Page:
Then, thank the Powers That Be, they let me go, and wertperch walked me down the street to the local coffee and tea shop. Food! Strong. Black. Assam. It had to be one of the top three cups of tea I've had in my entire life.




~~~~~~~~~~




My doctor called me in the early afternoon.

Although I don't know a lot of the details, apparently there are seven locations that showed up as "hot spots" on the scan - two behind my right collarbone (the ones I was nagging the docs about in the first place), two in my right chest wall, and three along my mediastinum - adjacent to the trachea, apparently. Given the pattern, it's very unlikely that it's not a recurrence of the previous breast cancer.

I will know much more when I speak with my oncologist, this afternoon. From what I read, this is a regional recurrence - the next layer of lymph nodes out from the original cancer site.

Good things - if it is contained within the lymph nodes, it's a better prognosis than if they are new tumors. The fact that it's within the lymph nodes means my immune system is still fighting the cancer, and in addition that the cancer has not invaded any other organs. Breast cancer is most likely to go next to the brain, bones, liver and other abdominal soft tissue, and lungs. The fact that there is no evidence of any additional metabolic activity in any of those is a good sign.

Also, the fact that the CA-15-3 numbers are not up means that it's not invaded my bloodstream, so thus another indicator that it's contained within the lymph nodes.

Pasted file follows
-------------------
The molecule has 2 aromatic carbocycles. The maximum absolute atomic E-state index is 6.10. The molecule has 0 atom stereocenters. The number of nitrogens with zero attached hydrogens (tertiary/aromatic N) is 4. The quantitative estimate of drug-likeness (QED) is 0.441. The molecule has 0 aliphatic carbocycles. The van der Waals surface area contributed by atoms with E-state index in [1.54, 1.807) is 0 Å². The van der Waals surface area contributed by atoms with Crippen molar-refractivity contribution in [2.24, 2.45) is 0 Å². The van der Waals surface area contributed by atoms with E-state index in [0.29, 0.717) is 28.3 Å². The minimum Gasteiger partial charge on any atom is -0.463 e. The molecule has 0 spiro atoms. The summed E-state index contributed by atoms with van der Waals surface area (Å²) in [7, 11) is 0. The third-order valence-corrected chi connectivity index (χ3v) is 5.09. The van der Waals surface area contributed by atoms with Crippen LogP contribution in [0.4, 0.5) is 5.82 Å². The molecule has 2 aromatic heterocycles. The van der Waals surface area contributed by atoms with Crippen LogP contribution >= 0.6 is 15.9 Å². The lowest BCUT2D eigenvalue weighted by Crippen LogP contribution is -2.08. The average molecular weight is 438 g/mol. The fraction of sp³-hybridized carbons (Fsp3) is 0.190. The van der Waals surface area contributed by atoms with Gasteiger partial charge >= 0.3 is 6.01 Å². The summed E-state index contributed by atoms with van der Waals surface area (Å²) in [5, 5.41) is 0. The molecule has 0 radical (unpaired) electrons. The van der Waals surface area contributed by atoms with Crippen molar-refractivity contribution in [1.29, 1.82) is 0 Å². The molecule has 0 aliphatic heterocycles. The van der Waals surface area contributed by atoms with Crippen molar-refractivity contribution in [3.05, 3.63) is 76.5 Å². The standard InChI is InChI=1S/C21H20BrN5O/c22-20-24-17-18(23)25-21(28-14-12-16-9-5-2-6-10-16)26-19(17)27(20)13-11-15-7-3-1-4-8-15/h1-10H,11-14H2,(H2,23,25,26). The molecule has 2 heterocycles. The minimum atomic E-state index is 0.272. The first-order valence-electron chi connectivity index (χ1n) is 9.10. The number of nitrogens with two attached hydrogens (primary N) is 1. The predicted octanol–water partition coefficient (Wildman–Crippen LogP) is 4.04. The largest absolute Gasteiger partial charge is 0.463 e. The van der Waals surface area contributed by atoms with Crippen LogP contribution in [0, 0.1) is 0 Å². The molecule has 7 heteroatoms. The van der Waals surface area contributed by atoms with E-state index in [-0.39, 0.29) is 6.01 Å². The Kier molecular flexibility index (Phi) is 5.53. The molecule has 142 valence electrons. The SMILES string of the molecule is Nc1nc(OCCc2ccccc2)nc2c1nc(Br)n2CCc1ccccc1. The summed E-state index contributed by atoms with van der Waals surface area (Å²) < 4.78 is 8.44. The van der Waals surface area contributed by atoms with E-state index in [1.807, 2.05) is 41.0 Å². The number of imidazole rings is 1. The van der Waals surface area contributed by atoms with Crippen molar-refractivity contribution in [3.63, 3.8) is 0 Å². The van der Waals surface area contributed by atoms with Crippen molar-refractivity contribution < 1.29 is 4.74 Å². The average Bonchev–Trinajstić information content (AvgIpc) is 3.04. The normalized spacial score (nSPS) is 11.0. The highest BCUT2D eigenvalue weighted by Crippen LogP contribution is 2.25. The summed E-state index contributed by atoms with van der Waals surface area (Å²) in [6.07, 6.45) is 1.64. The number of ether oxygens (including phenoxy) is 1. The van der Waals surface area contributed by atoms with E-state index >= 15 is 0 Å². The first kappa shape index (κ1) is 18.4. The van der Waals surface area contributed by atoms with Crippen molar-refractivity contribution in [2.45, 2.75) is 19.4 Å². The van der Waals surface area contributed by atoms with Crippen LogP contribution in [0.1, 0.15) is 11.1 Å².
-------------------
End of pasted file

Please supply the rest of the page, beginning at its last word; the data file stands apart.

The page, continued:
Down side - wertperch and the imp are distraught.

I'm fairly philosophical about the whole thing. I'm VERY glad I bullied my docs into taking a second look at that beastly lymph node above my collarbone - proves my intuition is more accurate than their biopsies. (So there!)

The upside of having done the treatment before is that I know what to expect - although the treatment is brutal, I survived, I recovered, and was back to pretty much full health, barring the odd shoulder stiffness and reflux. I've also been getting more exercise, and the tougher I am going into it, the better the results usually are. Can you say, "durable"? And I even still have my own axe and teeth!

So I will add an update to this sometime over the weekend. Sometimes it takes me a few days to process all the medical gobbledygook, and then we'll all know what we are in store for. (For what we are in store?) - We'll all know what to expect.

Love to all,
grundoon



UPDATE:

INCONCLUSIVE. Apparently PET scans have a fairly high rate of false positives - around 20%, so we won't really know the verdict and the treatment (if any) until after I have the supraclavicular nodes removed. (And now aren't you impressed that I know such big words?)

But from my perspective, this is positive. Yes, we have to wait more, which is sort of hellish, but it's possible that it's not a recurrence at ALL - just weird, overactive lymph nodes. So light a candle for us, and hope it all turns out to be a false alarm. Hugs!


(r) (8.4 min) @wertperch says re PET scan: Now you have to say that they produces falls paw-sittives
(r) (8.4 min) @wertperch says re PET scan: Arf, arf, arf...